Kittens should have their first set of vaccinations at nine weeks old and at three months old they should receive the second set to boost their immune system. After this, kittens and cats usually need 'booster' vaccinations every twelve months.
Cat vaccinations help to protect your pets from severe infectious diseases. It also prevents them from passing anything nasty on to other animals in the area. Vaccinating your kitten is one of the most important things you should do in your first few weeks as a cat owner.
How much do cat vaccinations cost? Prices can vary from practice to practice and costs will depend on which vaccinations your cat or kitten receives. Speak to your vet to see if they offer a health care plan for your pet, which allows you to spread the cost of preventative veterinary treatment such as regular health checks, annual vaccinations and flea and worm treatments. We might be able to help with veterinary costs if you meet our eligibility criteria.
By vaccinating against these core diseases, you can also help to protect other cats living in your environment by helping to establish ‘herd immunity’. The more cats that are vaccinated in any one place, the harder it is for viruses to become established in a population. If too many cats are not vaccinated then those viruses become more of a risk to all the cats living there.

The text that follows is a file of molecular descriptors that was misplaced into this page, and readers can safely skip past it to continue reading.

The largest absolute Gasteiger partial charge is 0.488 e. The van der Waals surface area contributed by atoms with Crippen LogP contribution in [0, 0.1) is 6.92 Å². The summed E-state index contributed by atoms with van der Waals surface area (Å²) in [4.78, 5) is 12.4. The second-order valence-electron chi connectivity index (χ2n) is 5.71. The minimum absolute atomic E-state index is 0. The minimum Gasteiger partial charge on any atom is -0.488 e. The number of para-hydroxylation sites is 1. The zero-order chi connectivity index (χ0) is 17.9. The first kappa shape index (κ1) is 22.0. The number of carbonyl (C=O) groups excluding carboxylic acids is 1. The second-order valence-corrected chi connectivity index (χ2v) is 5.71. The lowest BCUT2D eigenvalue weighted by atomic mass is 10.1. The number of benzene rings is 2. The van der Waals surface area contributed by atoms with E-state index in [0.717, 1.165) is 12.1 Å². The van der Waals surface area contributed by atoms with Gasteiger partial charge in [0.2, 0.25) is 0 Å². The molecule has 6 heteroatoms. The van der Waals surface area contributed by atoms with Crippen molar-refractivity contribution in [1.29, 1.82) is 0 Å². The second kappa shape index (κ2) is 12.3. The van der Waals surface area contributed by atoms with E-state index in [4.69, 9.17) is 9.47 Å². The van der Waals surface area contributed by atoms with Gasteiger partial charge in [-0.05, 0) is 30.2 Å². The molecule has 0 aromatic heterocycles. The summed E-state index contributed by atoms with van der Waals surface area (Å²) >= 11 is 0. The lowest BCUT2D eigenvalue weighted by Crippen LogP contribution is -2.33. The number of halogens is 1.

A routine procedure, a vaccination appointment is more than just a jab – it’s a chance for your cat to get a thorough physical health check, as well as offering them protection against a range of diseases that can be debilitating, or even kill.
Vaccination appointments are performed by a vet, and should be a routine part of the care of all cats throughout their life – even house cats. Although house cats may be less exposed to disease, many of the diseases we can vaccinate against are hardy, and can survive outside of a cat for some time. This means they can be transmitted inside the house, on people or objects, and are still a risk to cats via indirect exposure.